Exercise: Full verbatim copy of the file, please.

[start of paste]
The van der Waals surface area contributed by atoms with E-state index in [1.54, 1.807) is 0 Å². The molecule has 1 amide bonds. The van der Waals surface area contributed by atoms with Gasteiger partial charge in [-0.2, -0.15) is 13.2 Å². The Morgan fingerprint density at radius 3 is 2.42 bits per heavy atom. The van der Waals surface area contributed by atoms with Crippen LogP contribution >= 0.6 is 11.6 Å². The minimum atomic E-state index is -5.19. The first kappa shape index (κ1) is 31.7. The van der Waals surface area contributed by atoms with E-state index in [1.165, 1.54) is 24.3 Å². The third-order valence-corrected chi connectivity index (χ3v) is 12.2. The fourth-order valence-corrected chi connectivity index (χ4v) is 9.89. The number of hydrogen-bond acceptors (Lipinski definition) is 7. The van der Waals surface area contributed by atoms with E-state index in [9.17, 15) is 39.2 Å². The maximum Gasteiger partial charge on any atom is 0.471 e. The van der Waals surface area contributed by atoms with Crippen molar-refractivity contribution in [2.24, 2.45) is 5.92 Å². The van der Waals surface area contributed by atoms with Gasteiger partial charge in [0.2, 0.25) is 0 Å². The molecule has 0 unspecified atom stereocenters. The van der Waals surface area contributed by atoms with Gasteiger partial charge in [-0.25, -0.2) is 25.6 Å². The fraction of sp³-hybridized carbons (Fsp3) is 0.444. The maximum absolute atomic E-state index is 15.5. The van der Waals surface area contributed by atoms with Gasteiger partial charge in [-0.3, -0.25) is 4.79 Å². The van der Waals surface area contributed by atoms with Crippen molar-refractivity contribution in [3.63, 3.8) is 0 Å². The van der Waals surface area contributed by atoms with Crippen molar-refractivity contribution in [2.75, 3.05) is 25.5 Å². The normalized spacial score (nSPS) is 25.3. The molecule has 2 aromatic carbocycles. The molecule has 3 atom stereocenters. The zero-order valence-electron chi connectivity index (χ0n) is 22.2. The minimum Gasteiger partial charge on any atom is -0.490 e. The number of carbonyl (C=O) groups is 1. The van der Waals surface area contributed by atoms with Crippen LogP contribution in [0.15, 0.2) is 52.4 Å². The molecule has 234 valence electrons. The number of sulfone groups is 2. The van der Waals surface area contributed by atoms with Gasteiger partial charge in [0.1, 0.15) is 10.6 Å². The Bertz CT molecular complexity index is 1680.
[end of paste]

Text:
The van der Waals surface area contributed by atoms with E-state index in [1.54, 1.807) is 0 Å². The molecule has 1 amide bonds. The van der Waals surface area contributed by atoms with Gasteiger partial charge in [-0.2, -0.15) is 13.2 Å². The Morgan fingerprint density at radius 3 is 2.42 bits per heavy atom. The van der Waals surface area contributed by atoms with Crippen LogP contribution >= 0.6 is 11.6 Å². The minimum atomic E-state index is -5.19. The first kappa shape index (κ1) is 31.7. The van der Waals surface area contributed by atoms with E-state index in [1.165, 1.54) is 24.3 Å². The third-order valence-corrected chi connectivity index (χ3v) is 12.2. The fourth-order valence-corrected chi connectivity index (χ4v) is 9.89. The number of hydrogen-bond acceptors (Lipinski definition) is 7. The van der Waals surface area contributed by atoms with E-state index in [9.17, 15) is 39.2 Å². The maximum Gasteiger partial charge on any atom is 0.471 e. The van der Waals surface area contributed by atoms with Crippen molar-refractivity contribution in [2.24, 2.45) is 5.92 Å². The van der Waals surface area contributed by atoms with Gasteiger partial charge in [0.2, 0.25) is 0 Å². The molecule has 0 unspecified atom stereocenters. The van der Waals surface area contributed by atoms with Gasteiger partial charge in [-0.25, -0.2) is 25.6 Å². The fraction of sp³-hybridized carbons (Fsp3) is 0.444. The maximum absolute atomic E-state index is 15.5. The van der Waals surface area contributed by atoms with Gasteiger partial charge in [-0.3, -0.25) is 4.79 Å². The van der Waals surface area contributed by atoms with Crippen molar-refractivity contribution in [3.63, 3.8) is 0 Å². The van der Waals surface area contributed by atoms with Crippen molar-refractivity contribution in [2.75, 3.05) is 25.5 Å². The normalized spacial score (nSPS) is 25.3. The molecule has 2 aromatic carbocycles. The molecule has 3 atom stereocenters. The zero-order valence-electron chi connectivity index (χ0n) is 22.2. The minimum Gasteiger partial charge on any atom is -0.490 e. The number of carbonyl (C=O) groups is 1. The van der Waals surface area contributed by atoms with Crippen LogP contribution in [0.15, 0.2) is 52.4 Å². The molecule has 234 valence electrons. The number of sulfone groups is 2. The van der Waals surface area contributed by atoms with Gasteiger partial charge in [0.1, 0.15) is 10.6 Å². The Bertz CT molecular complexity index is 1680.